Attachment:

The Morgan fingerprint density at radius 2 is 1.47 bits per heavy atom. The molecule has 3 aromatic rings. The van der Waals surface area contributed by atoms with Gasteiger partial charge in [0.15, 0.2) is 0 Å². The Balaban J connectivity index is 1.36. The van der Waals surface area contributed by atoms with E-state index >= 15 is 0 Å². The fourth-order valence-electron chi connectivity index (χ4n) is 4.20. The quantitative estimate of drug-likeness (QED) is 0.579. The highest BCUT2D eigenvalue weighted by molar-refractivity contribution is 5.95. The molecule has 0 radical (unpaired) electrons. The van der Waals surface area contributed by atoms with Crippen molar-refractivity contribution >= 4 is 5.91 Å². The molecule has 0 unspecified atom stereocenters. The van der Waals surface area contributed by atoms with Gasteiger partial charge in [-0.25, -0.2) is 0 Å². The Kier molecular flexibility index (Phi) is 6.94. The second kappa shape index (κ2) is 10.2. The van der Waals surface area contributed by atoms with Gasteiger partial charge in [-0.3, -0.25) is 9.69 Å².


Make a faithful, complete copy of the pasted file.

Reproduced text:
The Morgan fingerprint density at radius 2 is 1.47 bits per heavy atom. The molecule has 3 aromatic rings. The van der Waals surface area contributed by atoms with Gasteiger partial charge in [0.15, 0.2) is 0 Å². The Balaban J connectivity index is 1.36. The van der Waals surface area contributed by atoms with E-state index >= 15 is 0 Å². The fourth-order valence-electron chi connectivity index (χ4n) is 4.20. The quantitative estimate of drug-likeness (QED) is 0.579. The highest BCUT2D eigenvalue weighted by molar-refractivity contribution is 5.95. The molecule has 0 radical (unpaired) electrons. The van der Waals surface area contributed by atoms with Crippen molar-refractivity contribution >= 4 is 5.91 Å². The molecule has 0 unspecified atom stereocenters. The van der Waals surface area contributed by atoms with Gasteiger partial charge in [-0.25, -0.2) is 0 Å². The Kier molecular flexibility index (Phi) is 6.94. The second kappa shape index (κ2) is 10.2. The van der Waals surface area contributed by atoms with Gasteiger partial charge in [-0.3, -0.25) is 9.69 Å².